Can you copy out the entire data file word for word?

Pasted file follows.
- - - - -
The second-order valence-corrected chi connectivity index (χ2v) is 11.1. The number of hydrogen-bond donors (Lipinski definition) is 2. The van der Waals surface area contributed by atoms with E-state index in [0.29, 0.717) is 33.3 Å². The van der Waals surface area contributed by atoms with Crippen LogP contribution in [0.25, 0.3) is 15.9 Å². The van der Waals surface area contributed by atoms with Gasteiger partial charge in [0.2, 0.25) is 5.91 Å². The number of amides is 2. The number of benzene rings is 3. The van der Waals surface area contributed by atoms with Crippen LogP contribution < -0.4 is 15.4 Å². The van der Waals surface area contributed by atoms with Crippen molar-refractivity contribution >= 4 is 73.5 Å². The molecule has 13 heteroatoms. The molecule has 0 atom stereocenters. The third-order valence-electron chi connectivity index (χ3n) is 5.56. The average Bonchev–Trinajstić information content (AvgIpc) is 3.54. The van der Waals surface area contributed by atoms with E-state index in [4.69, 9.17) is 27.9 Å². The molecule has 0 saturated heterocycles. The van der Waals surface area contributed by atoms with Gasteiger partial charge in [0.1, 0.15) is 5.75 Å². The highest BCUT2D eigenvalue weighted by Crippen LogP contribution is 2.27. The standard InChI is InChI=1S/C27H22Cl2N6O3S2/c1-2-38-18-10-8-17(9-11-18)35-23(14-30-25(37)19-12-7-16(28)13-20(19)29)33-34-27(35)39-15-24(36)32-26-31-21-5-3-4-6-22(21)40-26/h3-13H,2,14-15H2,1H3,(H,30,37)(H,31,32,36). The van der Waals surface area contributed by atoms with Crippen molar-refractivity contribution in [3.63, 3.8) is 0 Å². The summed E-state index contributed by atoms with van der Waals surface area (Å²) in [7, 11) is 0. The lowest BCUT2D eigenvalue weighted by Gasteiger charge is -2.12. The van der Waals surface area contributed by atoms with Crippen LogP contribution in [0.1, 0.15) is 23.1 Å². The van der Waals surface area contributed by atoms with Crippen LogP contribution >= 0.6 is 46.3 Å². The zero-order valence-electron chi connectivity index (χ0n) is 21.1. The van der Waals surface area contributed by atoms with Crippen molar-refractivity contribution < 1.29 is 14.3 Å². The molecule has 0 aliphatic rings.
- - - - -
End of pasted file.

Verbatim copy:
The second-order valence-corrected chi connectivity index (χ2v) is 11.1. The number of hydrogen-bond donors (Lipinski definition) is 2. The van der Waals surface area contributed by atoms with E-state index in [0.29, 0.717) is 33.3 Å². The van der Waals surface area contributed by atoms with Crippen LogP contribution in [0.25, 0.3) is 15.9 Å². The van der Waals surface area contributed by atoms with Gasteiger partial charge in [0.2, 0.25) is 5.91 Å². The number of amides is 2. The number of benzene rings is 3. The van der Waals surface area contributed by atoms with Crippen LogP contribution < -0.4 is 15.4 Å². The van der Waals surface area contributed by atoms with Crippen molar-refractivity contribution >= 4 is 73.5 Å². The molecule has 13 heteroatoms. The molecule has 0 atom stereocenters. The third-order valence-electron chi connectivity index (χ3n) is 5.56. The average Bonchev–Trinajstić information content (AvgIpc) is 3.54. The van der Waals surface area contributed by atoms with E-state index in [4.69, 9.17) is 27.9 Å². The molecule has 0 saturated heterocycles. The van der Waals surface area contributed by atoms with Gasteiger partial charge in [0.1, 0.15) is 5.75 Å². The highest BCUT2D eigenvalue weighted by Crippen LogP contribution is 2.27. The standard InChI is InChI=1S/C27H22Cl2N6O3S2/c1-2-38-18-10-8-17(9-11-18)35-23(14-30-25(37)19-12-7-16(28)13-20(19)29)33-34-27(35)39-15-24(36)32-26-31-21-5-3-4-6-22(21)40-26/h3-13H,2,14-15H2,1H3,(H,30,37)(H,31,32,36). The van der Waals surface area contributed by atoms with Crippen molar-refractivity contribution in [3.63, 3.8) is 0 Å². The summed E-state index contributed by atoms with van der Waals surface area (Å²) in [7, 11) is 0. The lowest BCUT2D eigenvalue weighted by Gasteiger charge is -2.12. The van der Waals surface area contributed by atoms with Crippen LogP contribution in [0.1, 0.15) is 23.1 Å². The van der Waals surface area contributed by atoms with Crippen LogP contribution >= 0.6 is 46.3 Å². The zero-order valence-electron chi connectivity index (χ0n) is 21.1. The van der Waals surface area contributed by atoms with Crippen molar-refractivity contribution < 1.29 is 14.3 Å². The molecule has 0 aliphatic rings.